It’s not about losing. I make a joke in Class six about how you can use everything that we’re teaching in this class to apply to romantic relationships at home. Um, because essentially it’s, it’s all the same. So I really want people to think about relationships and prioritize that because the rest will follow.
Naji Gehchan: Yeah. And, and it’s, it’s so true. And sometimes it’s tough for people to accept it, right? Like the more technical you are, the toughest it is to like, no, like, we don’t need to build relationship. We know exactly what you wanna do, right? So I, I love this advice. Um, I, I would love now to give you words and get your reaction to it.
Basima Tewfik: Okay. That sounds fun. I, I grateful to see these words or two,
Naji Gehchan: words. So the first word is leader.
Complicated. Oh, it’s the first time I get this reaction. Tell me
Basima Tewfik: more. Uh, so I think, uh, to be a really good leader, you probably don’t actually want to be a leader. So there’s some great research, um, that was done at dissertation work by a professor named Danielle Tess, um, on this idea of reluctant leaders.
And it’s really something that’s really resonated with me, which is I think the best leaders are often those who are most reluctant to take the mantle.
Naji Gehchan: request decline?
Basima Tewfik: Can I use three words in response or does it have to be a one word reaction to reflect?
Naji Gehchan: No. Yeah. No. You can, you can, you can talk about it a little bit more. I was so intrigued with this research, so you can talk more .
Basima Tewfik: Uh, I would say my reaction to the phenomenon of request declining is it should be more prevalent.
So request declining is the idea. That you should say no to more requests that are on your plate. And the reason that I study this phenomenon is that a disproportionate amount of helping at work is actually done by a a few number of people. And so if they’re really going to be effective in giving help, they need to be able to prioritize among the requests that they have.
And so, and I think it’s really important that, and we should be more willing to say,
Naji Gehchan: This is definitely a big phenomena we, we all see. Right? Especially if you combine overachieving with people delivering. Uh, yeah. So one of the things, um, I stopped prioritizing, I don’t know if you agree with me on this. I stopped prioritizing and I started to make choices. Like I, I really push my, you know, my teams that make a choice that if you’re doing this, then you’re not doing something else.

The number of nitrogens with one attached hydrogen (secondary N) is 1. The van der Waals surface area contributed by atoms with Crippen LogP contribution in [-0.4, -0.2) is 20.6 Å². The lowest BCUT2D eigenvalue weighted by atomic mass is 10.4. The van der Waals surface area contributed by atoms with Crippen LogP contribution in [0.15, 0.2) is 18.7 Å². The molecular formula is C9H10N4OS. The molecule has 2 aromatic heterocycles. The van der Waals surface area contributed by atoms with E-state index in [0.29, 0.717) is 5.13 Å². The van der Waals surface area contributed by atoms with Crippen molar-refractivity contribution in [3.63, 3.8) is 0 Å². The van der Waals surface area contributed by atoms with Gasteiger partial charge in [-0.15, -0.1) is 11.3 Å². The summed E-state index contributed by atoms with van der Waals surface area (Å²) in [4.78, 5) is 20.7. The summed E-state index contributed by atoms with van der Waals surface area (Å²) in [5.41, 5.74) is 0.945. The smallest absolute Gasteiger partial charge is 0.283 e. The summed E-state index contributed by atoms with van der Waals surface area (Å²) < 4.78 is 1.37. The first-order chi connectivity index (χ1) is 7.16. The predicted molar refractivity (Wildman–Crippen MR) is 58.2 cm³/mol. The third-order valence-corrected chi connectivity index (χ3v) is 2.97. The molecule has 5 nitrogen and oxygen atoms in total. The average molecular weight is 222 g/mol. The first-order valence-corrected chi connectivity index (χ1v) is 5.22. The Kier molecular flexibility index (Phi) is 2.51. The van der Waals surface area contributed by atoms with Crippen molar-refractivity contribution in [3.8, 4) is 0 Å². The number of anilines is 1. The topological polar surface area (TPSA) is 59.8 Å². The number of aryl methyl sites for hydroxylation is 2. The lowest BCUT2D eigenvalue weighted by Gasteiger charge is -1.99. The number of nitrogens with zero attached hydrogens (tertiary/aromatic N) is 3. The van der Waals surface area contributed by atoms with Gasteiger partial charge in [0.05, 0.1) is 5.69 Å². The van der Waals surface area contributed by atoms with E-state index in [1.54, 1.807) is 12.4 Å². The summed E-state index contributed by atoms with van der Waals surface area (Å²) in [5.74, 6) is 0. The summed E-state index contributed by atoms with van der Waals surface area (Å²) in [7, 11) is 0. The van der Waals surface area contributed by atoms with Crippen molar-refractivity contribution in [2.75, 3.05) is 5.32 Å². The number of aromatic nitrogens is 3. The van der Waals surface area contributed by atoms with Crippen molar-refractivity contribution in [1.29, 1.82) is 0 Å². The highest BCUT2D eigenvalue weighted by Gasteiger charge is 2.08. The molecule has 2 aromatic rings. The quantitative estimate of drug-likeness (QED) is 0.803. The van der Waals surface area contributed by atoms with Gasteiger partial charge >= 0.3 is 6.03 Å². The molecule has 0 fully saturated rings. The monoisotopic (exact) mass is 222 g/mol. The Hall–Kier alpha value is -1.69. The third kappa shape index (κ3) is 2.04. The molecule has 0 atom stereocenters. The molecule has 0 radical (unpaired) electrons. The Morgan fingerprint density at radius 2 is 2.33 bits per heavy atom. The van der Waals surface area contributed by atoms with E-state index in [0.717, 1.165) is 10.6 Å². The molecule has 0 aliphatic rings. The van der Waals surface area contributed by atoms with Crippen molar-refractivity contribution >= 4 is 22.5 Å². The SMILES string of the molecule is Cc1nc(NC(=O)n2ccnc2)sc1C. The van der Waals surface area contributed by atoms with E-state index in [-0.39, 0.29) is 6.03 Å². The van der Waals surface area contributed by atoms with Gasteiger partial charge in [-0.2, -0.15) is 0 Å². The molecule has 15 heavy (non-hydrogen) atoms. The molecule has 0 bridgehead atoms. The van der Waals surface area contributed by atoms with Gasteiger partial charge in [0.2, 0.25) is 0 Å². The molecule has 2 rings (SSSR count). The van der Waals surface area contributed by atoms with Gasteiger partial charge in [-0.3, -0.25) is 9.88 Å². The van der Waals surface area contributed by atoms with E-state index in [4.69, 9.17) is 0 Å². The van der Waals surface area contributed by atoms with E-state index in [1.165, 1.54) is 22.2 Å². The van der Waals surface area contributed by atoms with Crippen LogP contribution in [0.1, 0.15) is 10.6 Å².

Basima Tewfik: I, I think that sounds great. I think that’s, uh, if you can get there, I think that’s a bold, bold new frontier that more people should move into.
Naji Gehchan: Thank you. I’m trying. I’ll let you know. . Yeah, I
Basima Tewfik: was like, report back .
Naji Gehchan: What about social self?
Basima Tewfik: Uh, I think it’s under prioritized. Um, and it’s the same reason for what I was telling you earlier, that I think relationship building is really important.
I think when we think of the self, uh, we tend to think of, especially the self at work, we tend to really think about, you know, how smart we are, how well we’re doing our talks. Um, and we tend to downplay how we’re interacting with others or, um, what our relationships are like.
Naji Gehchan: The final one is Fred Love and organizations.
Basima Tewfik: I, so when I heard about this, uh, I think, uh, there would be a late professor, her name is Al Bar, who would be absolutely thrilled to hear that you’re doing this, um, this podcast she has, she passed away last year. She was fantastic. She’s at Wharton. Um, she has a paper on companion love in organiz.
So one of the big ideas that she’s left in the field, um, is sort of this idea that we need to have more love at work, um, and love, not romantic love, companion love this idea of affection and caring for others, um, and showing that that leads to really positive downstream outcomes at work. Uh, thank you so
Naji Gehchan: much for, for sharing this and honoring all her work.
Any final word of wisdom, uh, Basma for us leaders around the.
Basima Tewfik: I think it is, um, continued to aspire even if it is complicated. So I think being a leader, going back to what I said earlier, it’s a hard job. Uh, it’s not for the faint of heart. Um, and it’s a continuous learning process. So adopting a growth mindset as you sit in that position, uh, can be incredibly helpful, especially given the impact that you have on so many.
Naji Gehchan: Well, thank you so much. It was really an honor and a pleasure to talk to you and learn more, uh, about your research and all that you’ve done. Thanks so much for being with me today.
Basima Tewfik: Thank you so much for having me.
Naji Gehchan: Thank you all for listening to spread love and organization’s podcast. Drop us a review on your preferred podcast platform